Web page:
Love Letter is a game that people should think about adding to their collection for having for a filler or just a quick sit down and play. Its not much fun with just two people, but really shines when you get the full four players.

There are other versions of Love Letter out there. By that I mean just a themeing thing ranging from Samurai to a High School theme. This is varied by country and which company is releasing it.

 
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8
Professional Reviewer
BoardGaming.com Beta 1.0 Tester
Silver Supporter
Sentinels of the Multiverse fan
7
41 of 43 gamers found this helpful
“A lot of game for such a small package!”

Overview
In Love Letter, players take on the role of potential suitors for Princess Annette and vie for her hand by trying to get your love letters to her. Whoever receives the most “love” tokens from the princess, wins the game. It may sound a little corny, but there is quite a lot of game in this little package. So, don’t let the theme fool you.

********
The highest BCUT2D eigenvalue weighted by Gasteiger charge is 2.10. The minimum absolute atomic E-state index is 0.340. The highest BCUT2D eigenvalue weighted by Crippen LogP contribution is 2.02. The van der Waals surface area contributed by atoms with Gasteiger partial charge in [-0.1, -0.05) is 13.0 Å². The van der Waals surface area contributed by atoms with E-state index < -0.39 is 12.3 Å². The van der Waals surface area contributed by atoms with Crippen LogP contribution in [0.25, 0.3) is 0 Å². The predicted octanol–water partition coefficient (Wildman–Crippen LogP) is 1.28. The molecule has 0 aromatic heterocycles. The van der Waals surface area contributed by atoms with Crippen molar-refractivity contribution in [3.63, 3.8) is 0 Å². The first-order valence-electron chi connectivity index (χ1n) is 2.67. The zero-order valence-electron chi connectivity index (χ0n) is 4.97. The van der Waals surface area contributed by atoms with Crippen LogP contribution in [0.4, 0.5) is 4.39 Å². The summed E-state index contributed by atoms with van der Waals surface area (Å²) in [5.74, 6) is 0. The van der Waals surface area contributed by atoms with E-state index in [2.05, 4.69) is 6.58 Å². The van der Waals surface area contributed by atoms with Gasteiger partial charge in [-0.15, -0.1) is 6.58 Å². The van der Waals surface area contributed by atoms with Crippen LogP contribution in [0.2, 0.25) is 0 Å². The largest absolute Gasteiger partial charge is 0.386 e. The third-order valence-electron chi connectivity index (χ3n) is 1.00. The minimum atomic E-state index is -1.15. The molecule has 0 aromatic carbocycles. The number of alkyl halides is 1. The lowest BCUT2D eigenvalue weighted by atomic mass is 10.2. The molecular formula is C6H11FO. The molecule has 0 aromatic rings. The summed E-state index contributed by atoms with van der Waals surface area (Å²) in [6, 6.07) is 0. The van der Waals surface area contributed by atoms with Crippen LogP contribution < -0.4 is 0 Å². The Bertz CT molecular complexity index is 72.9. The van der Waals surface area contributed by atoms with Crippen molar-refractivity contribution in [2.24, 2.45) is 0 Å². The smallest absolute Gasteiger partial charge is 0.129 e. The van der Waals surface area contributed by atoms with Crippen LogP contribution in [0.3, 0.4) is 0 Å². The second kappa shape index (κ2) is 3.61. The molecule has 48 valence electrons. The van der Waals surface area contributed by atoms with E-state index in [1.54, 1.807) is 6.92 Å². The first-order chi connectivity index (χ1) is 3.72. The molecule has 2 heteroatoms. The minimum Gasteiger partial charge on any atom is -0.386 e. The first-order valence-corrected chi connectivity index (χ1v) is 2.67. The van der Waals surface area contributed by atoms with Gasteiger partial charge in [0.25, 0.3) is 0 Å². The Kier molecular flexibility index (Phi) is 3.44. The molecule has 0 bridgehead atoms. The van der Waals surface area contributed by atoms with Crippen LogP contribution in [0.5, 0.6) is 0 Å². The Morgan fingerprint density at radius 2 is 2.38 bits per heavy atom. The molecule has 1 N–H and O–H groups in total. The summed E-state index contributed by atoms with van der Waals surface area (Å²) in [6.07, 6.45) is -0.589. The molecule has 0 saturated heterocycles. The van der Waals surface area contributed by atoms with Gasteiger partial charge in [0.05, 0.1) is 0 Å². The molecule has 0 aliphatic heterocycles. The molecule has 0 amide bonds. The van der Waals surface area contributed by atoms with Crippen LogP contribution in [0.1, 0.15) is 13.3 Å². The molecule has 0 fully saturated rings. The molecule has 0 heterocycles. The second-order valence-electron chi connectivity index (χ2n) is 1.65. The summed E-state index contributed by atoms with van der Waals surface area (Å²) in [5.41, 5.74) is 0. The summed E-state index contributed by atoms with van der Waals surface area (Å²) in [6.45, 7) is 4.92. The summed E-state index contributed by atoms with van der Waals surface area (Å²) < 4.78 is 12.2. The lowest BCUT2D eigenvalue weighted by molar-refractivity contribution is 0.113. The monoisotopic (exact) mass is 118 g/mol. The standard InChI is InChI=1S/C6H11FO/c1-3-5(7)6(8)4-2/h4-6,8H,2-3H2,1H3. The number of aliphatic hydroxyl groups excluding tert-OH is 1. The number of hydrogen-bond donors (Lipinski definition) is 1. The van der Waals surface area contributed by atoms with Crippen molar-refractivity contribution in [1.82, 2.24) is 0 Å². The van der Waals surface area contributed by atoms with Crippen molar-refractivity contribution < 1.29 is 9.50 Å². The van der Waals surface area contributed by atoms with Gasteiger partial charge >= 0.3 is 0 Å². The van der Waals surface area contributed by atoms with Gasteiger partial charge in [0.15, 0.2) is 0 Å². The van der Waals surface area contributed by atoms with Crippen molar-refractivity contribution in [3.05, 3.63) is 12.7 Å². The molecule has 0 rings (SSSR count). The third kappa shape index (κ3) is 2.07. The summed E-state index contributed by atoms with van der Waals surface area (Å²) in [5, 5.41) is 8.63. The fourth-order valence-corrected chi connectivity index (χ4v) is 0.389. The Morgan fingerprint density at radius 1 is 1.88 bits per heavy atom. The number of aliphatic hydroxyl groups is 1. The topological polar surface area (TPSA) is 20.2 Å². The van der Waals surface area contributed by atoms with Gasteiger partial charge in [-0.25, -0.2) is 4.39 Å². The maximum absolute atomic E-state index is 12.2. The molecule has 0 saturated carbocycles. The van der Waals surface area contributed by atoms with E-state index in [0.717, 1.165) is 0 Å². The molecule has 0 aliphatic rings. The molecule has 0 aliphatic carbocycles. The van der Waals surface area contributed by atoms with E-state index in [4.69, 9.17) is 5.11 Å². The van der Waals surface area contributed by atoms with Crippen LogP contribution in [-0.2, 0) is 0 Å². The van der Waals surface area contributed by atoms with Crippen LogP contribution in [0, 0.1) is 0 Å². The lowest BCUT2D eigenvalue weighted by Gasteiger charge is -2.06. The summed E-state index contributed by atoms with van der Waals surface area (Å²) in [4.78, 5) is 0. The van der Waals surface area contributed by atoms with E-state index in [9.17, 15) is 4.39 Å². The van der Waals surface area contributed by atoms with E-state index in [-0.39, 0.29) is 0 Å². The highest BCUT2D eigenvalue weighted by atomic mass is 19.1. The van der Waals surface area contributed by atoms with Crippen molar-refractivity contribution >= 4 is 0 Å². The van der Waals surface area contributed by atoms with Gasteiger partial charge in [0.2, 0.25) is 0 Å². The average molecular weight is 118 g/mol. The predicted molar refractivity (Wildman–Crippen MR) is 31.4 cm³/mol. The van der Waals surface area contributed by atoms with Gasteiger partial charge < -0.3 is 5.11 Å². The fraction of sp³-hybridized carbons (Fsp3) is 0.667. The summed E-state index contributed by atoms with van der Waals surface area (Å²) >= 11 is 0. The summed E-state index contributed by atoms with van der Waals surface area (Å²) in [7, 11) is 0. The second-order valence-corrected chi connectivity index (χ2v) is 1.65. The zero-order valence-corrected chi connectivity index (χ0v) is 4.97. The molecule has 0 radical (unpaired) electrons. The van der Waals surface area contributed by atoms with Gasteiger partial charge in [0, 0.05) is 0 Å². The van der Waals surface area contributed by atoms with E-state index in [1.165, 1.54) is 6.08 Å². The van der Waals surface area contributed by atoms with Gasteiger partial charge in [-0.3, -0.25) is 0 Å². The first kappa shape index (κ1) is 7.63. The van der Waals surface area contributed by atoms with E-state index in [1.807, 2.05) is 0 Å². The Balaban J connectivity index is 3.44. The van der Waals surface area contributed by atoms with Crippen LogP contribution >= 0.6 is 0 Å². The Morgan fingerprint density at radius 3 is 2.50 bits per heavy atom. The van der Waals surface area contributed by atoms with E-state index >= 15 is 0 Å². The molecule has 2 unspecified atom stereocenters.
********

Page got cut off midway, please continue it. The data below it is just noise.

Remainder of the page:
Pros
Plays fast
Easy to learn (hard to master)
Inexpensive

Cons
Cards are a little flimsy (it’s cheap)
More luck involved with just two players

Gameplay
Love letter has a few simple rules where each player starts with one card, draws a card on their turn, and then plays a card on their turn. Each of the 16 cards has “special” abilities. The round ends when all the cards are drawn from the deck. The goal of each round is to either knock everyone out and be the last one standing or have a card with the highest rank at the end of the round. The winner of the round receives a “love” token from the princess, because she received your letter. The person with the most tokens wins the games.

Sounds complicated right? You might think that this isn’t much of a game, but the meat of the game is in the card play. Since there’s only sixteen cards and a reference cards showing you how many of each card is in the deck, this game turns into a deduction and bluffing game based on what you have in your hand. For instance, the countess card must be discarded if you have a king or prince card in hand. However, you can still discard the countess which is the second highest card in the game, to trick people into thinking you have the king or prince even if you don’t. A lot of luck can also come into the game by using the guards to “accuse” or guess what card a player has and knock them out. Quite a few games have been lost on a lucky guess. It makes for a lot of tension.

Conclusion
The game makes a extremely nice filler. It is quick and easy, yet has enough meat on it’s bones to make it worthwhile. It’s certainly not my favorite game, but I certainly will play it if it comes out on the table or someone requests it.